Orlando and Kansas City Shoot for 13 in NWSL Weekend Action

NWSL's T. Chawinga #6 of the Kansas City Current passes the ball during the first half of their game against the Utah Royals FC
The Kansas City Current hopes to extend its NWSL unbeaten streak to 13 with a win over Chicago. (Chris Gardner/Getty Images)

The 13th match weekend is fast approaching in the NWSL, with two season-long unbeaten streaks on the line.

League-leaders Kansas City and Orlando will attempt to survive the weekend with their unbeaten runs intact, as the Current host Chicago on Friday and the Pride travel to North Carolina for Saturday's match.

But while Kansas City and Orlando have been the gold standard this year, they're still a number of wins away from tying Washington's record for longest unbeaten streak in a single NWSL season. In 2021, the Spirit went 20 games without a loss en route to the club's first NWSL championship.

Both Gotham and Louisville are carrying momentum into their matchup on Saturday. Louisville is unbeaten in three games, and they’re looking to finally leapfrog Chicago and claim sixth place in the league standings. Gotham, on a seven-game unbeaten run, is into fifth place.

Portland and Seattle will face off in the Cascadia Clash this weekend, with Golden Boot contender Sophia Smith absent, as the decorated forward was shown a red card last weekend for time-wasting on the bench.

The Reign could use a win against their long-time rivals, as a difficult start has 13th-place Seattle registering only two wins amid nine losses so far this season.

Elsewhere in the league, 2024 expansion teams Bay FC and Utah meet for the first time this weekend, as both look to rise from the bottom half of the standings. And Washington will ride a four-game winning streak into Saturday's game against a San Diego side that's earned two hard-fought draws in recent weeks.

Watch more: "Sophia Smith is INNOCENT!" on The Late Sub with Claire Watkins

WNBA All-Star Voting Starts on June 13th

Phoenix Mercury mascot Scorch waving a 2024 WNBA All-Star flag at a 2023 home game.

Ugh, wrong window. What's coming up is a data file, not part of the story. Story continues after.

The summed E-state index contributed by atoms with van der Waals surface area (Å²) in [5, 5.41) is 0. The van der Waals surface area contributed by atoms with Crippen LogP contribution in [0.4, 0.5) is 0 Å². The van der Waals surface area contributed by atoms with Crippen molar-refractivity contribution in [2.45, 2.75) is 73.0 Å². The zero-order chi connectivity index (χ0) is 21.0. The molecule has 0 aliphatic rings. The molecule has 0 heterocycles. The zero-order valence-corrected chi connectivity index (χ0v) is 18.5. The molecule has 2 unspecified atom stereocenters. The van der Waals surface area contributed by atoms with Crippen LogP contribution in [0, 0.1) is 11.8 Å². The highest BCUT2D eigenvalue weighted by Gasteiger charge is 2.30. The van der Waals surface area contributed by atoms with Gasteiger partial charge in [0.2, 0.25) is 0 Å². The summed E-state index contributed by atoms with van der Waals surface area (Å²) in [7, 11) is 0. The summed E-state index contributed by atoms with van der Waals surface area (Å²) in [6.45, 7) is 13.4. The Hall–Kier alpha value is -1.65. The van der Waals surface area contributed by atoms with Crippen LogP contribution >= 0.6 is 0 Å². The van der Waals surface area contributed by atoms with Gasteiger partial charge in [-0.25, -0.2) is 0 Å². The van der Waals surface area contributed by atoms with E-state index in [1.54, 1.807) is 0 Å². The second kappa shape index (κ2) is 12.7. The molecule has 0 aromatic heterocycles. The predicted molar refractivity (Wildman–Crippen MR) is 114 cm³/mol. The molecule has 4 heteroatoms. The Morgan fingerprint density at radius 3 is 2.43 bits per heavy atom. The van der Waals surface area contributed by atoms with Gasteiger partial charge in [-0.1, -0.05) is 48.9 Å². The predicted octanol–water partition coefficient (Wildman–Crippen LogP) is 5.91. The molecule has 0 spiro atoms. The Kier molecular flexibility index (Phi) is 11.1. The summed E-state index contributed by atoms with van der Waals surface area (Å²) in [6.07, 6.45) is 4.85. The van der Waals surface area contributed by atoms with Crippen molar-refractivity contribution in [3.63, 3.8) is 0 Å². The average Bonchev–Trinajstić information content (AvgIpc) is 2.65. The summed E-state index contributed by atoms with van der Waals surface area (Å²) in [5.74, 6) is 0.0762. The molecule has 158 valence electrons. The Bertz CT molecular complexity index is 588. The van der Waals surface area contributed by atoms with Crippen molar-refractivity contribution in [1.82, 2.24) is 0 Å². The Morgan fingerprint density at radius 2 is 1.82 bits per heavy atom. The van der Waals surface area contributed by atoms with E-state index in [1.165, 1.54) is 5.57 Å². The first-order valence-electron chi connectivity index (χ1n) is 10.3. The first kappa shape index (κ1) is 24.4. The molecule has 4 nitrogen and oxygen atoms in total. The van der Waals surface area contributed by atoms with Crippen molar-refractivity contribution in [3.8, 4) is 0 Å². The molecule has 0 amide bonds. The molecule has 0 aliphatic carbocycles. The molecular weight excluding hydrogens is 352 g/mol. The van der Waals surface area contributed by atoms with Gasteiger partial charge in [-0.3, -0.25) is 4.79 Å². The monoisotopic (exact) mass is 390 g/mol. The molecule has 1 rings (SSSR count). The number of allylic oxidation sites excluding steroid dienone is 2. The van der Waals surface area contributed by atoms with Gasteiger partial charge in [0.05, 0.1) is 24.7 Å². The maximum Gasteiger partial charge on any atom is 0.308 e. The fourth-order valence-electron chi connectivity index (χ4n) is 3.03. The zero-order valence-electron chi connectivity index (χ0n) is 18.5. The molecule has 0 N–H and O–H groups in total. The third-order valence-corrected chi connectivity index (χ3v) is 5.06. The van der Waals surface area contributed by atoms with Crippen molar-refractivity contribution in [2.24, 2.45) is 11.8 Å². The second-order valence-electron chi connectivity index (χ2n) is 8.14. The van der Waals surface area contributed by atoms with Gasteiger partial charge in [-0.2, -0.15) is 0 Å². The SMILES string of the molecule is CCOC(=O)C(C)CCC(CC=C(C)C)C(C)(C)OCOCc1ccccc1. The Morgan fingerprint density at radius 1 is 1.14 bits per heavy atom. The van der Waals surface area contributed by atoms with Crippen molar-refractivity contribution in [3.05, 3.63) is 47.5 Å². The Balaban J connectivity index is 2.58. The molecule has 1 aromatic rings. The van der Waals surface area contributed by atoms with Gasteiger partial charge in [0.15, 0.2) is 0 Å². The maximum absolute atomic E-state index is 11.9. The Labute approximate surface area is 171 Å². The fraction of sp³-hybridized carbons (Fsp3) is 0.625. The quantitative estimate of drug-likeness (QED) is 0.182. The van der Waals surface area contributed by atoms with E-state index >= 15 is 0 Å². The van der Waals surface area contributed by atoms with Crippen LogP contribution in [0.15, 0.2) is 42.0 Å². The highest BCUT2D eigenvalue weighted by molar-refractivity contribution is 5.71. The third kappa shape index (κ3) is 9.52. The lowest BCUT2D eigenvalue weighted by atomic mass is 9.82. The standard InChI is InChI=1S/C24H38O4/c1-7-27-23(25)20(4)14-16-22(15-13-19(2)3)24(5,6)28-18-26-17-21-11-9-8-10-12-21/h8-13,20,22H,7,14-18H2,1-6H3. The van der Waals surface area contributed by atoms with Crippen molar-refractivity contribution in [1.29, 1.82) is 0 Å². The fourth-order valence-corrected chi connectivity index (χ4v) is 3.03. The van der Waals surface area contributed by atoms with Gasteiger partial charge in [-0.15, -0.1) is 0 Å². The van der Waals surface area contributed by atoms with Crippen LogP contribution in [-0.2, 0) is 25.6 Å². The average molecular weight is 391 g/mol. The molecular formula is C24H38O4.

Phoenix Mercury will host the 20th-annual All-Star Game on July 20th, 2024. (Christian Petersen/Getty Images)

Voting for the 2024 AT&T WNBA All-Star Game opened at 2 PM ET today and runs through June 29th.

All active WNBA players are eligible to make the All-Star Game, set for July 20th in Phoenix. Unlike previous formats that featured two voted-in All-Star squads, this year’s contest pits a single All-Star team against the already-decided Olympic-bound USA Women’s National Team.

Fans can submit a daily ballot nominating up to 10 athletes via WNBA.com or the WNBA App.

Fan-submitted ballots account for 50% of vote, with the other 50% split equally between current WNBA players and members of the media. The top 10 athletes will automatically make the All-Star Game, with league coaches then voting from a pool of the next 36 to complete Team WNBA’s 12-player roster. The final lineup will be announced on July 2nd.

This year's All-Star Game format presents an opportunity for fans to vote for players they might consider Olympic snubs. Indiana rookie Caitlin Clark and Dallas’s Arike Ogunbawole seem like shoo-ins given the discussion surrounding their Olympic omissions, while Connecticut stars Brionna Jones and DeWanna Bonner are also expected to snag All-Star nods.

And after a career-high 20-point, 10-rebound double-double in last night’s 83-75 loss to the Sun, Chicago rookie Angel Reese could also secure a spot.

Regardless, it won't necessarily be smooth sailing for Team USA, as history has tended to favor the underdog. 

The first USA vs. All-Stars matchup took place in 2021, with the league’s squad humbling the Tokyo Olympians 93-85. With 26 points, Ogunbawole was named All-Star Game MVP after barely missing the Olympic cut. Could she and Clark turn the tables on Team USA this year?

Watch more: "Were Caitlin Clark and Arike Ogunbowale snubbed?" by Expert Adjacent